The Steps I Took To Start a Business

First off, please let me make a disclaimer that I am neither a lawyer nor an accountant, and the following article is meant as a general guideline for starting a business.  If you are serious about starting your own business (and I hope that you are) I strongly advise you to speak to both an attorney and an accountant that specialize in business before you get too far.

That being said, starting a business really isn’t that painful of a process – or at least it wasn’t for me.  I am currently the proud owner of Carr Online Media, LLC and co-owner of Shirley Online Media, LLC.   While the process of putting together these businesses has been relatively tedious – you’ll notice there’s a lot of paperwork to be filed in order for you to start your own business – I still, to use a cliche, wouldn’t trade the experience for anything.  Well… I’m sure I could figure out a price.

Anyway, what I wanted to do in this post was outline the steps that I took in order to get my businesses up and running.  I figured that it would probably be a good starting point for people who have been kicking around the idea of starting their own business, but really have no idea where to begin.

Corporate Structure:

When I put together my businesses, from the beginning I was fairly certain I was going to go with a Limited Liability Company (LLC).  This is because I liked the flexibility of the LLC – the fact that it’s taxed like a sole proprietorship or partnership (meaning no double taxation), you don’t need to have annual shareholder meetings, they’re relatively easy to dissolve – as well as the protection it provides – as long as I stay current with my paperwork and don’t make any heinous mistakes, none of my personal assets will be liable.

Anyway, you can choose from several different structures: sole propreitor, partnership, limited partnership, LLC, and Corporation (C-Corp or S-Corp).  Each has their benefits and disadvantages; it just so happened that an LLC best fit what I wanted my businesses to become.

Filing the Corporation’s Paperwork:

Now that I had selected what my businesses’ structures, I needed to make everything ok with my state.  So, I called the State Corporation Commission in order to check and make sure the two names that I wanted for my businesses – Carr Online Media, LLC and Shirley Online Media, LLC – were both available.  Thankfully they were, so once that was squared away, I was able to go ahead and start filling out my paperwork.

Depending on where you live and the corporate structure you choose, there will be varying amounts of paperwork.  Luckily for me, all I had to do was fill out one simple form for each business, giving the desired business name, my name and address and a $100 check for each business.  Simple enough.

After filling out the forms I went ahead and sent them to the State Corporation Commission and about a week later I received documentation that everything was accepted and I was registered with the state.  I actually have the documents framed and they hang on either side of my college diploma.  How cute.

Federal ID Number:

After getting the OK from the State Corporation Commission, I was free to go ahead and apply for Federal ID Numbers, which is the number I will use when reporting my companies’ tax figures.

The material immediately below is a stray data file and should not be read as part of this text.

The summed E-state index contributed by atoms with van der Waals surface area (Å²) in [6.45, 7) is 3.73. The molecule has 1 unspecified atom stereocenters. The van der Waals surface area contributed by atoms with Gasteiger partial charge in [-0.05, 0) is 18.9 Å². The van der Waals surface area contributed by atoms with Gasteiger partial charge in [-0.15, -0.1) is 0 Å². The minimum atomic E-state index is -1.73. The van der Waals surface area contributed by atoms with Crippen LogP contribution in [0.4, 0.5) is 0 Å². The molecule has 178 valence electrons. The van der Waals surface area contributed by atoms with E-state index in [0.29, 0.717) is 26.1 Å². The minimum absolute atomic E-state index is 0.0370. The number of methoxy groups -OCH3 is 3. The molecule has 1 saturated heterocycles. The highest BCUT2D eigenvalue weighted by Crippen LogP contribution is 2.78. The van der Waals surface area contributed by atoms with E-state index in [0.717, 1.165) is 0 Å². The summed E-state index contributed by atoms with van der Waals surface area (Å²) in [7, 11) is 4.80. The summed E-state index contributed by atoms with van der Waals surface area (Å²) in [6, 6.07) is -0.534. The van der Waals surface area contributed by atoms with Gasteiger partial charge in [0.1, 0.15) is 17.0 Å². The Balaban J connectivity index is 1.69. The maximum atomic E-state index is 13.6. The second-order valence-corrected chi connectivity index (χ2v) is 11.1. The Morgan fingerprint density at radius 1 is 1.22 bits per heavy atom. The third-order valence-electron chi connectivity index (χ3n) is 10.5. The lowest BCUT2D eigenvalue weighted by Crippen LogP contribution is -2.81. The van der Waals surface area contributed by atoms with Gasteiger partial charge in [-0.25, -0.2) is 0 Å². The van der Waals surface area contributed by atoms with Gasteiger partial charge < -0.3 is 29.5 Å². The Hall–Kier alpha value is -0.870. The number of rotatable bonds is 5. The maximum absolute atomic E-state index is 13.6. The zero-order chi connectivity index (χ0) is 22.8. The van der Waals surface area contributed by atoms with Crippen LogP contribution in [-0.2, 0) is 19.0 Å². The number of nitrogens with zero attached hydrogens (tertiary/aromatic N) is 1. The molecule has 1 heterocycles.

There were two things in particular that I liked about getting my Federal ID number- 1) it was probably the only free thing I was able to get when putting together the businesses and 2) I did it online at the IRS’ website.

After I filled out the applicable forms, about a week later I received the official documentation in the mail.  Turns out the IRS actually can work quickly.  Thanks to that little quip I’m probably now on their audit list.

Local Licenses:

Now that I had the two big things out of the way, I was able to go ahead and finalize all of my local paperwork.  This consisted of applying for my local business licenses, applying for a license to conduct business out of my home (which wasn’t an issue because everything I do is online) and, finally, a list of assets owned by the businesses.  This last one was easy because I have yet to buy anything for the businesses.  Wait, I mean, the businesses has yet to buy anything for themselves. 

Gotta make sure you keep personal money separate from business money.

Bank Accounts:

The final step I took when starting my businesses was to go ahead and open business checking accounts.

In most cases, you will need to provide the following items when opening a business banking account: state registration, Federal ID number and your business license(s).

There are literally hundreds of business banking options out there, so depending on the type of business you plan to run, you’re bound to find something that fits your needs.

I ended up going with Free Business Checking from BB&T because it allows me 150 monthly transactions before they charge me fees (I won’t exceed that, at least not initially), there’s no account minimum and I get a Visa Business Check Card.  Those were the three things that were important to me, and they were the one bank that had them.

Like I said in the beginning, this certainly isn’t the be-all-end-all of how to start a business.  I’m sure I left plenty of holes, so make sure you talk to a lawyer and an accountant before you begin the process of starting your own business. 

That being said, if you’ve got the desire to own your own business, don’t let anything hold you back.  It certainly is a very rewarding experience.